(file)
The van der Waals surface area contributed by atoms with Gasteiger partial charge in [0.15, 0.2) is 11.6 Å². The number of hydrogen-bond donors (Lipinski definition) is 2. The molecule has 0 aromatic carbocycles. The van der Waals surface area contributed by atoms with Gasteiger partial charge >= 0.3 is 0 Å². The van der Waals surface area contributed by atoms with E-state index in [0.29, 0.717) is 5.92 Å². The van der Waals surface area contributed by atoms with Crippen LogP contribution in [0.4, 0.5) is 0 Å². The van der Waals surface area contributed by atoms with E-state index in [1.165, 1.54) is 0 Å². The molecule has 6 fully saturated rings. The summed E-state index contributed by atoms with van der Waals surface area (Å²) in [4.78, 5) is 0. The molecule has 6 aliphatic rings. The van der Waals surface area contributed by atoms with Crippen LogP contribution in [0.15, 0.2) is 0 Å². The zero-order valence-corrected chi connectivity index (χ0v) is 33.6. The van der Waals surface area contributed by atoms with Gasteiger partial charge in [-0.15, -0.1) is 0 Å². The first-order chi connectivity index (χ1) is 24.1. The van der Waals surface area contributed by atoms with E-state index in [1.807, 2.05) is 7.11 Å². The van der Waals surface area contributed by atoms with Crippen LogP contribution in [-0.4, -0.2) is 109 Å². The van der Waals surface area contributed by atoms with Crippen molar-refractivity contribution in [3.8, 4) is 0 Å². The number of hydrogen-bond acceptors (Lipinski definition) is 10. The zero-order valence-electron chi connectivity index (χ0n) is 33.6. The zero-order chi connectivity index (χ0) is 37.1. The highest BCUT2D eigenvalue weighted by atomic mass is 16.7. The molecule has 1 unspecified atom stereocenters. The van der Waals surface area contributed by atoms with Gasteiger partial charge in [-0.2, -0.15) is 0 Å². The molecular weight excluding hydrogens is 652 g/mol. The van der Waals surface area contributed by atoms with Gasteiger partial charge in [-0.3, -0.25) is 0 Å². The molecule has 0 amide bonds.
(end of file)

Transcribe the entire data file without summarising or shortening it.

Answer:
The van der Waals surface area contributed by atoms with Gasteiger partial charge in [0.15, 0.2) is 11.6 Å². The number of hydrogen-bond donors (Lipinski definition) is 2. The molecule has 0 aromatic carbocycles. The van der Waals surface area contributed by atoms with Gasteiger partial charge >= 0.3 is 0 Å². The van der Waals surface area contributed by atoms with E-state index in [0.29, 0.717) is 5.92 Å². The van der Waals surface area contributed by atoms with Crippen LogP contribution in [0.4, 0.5) is 0 Å². The van der Waals surface area contributed by atoms with E-state index in [1.165, 1.54) is 0 Å². The molecule has 6 fully saturated rings. The summed E-state index contributed by atoms with van der Waals surface area (Å²) in [4.78, 5) is 0. The molecule has 6 aliphatic rings. The van der Waals surface area contributed by atoms with Crippen LogP contribution in [0.15, 0.2) is 0 Å². The zero-order valence-corrected chi connectivity index (χ0v) is 33.6. The van der Waals surface area contributed by atoms with Gasteiger partial charge in [-0.15, -0.1) is 0 Å². The first-order chi connectivity index (χ1) is 24.1. The van der Waals surface area contributed by atoms with E-state index in [1.807, 2.05) is 7.11 Å². The van der Waals surface area contributed by atoms with Crippen LogP contribution in [-0.4, -0.2) is 109 Å². The van der Waals surface area contributed by atoms with Crippen molar-refractivity contribution in [3.8, 4) is 0 Å². The number of hydrogen-bond acceptors (Lipinski definition) is 10. The zero-order valence-electron chi connectivity index (χ0n) is 33.6. The zero-order chi connectivity index (χ0) is 37.1. The highest BCUT2D eigenvalue weighted by atomic mass is 16.7. The molecule has 1 unspecified atom stereocenters. The van der Waals surface area contributed by atoms with Gasteiger partial charge in [-0.2, -0.15) is 0 Å². The molecular weight excluding hydrogens is 652 g/mol. The van der Waals surface area contributed by atoms with Gasteiger partial charge in [-0.3, -0.25) is 0 Å². The molecule has 0 amide bonds.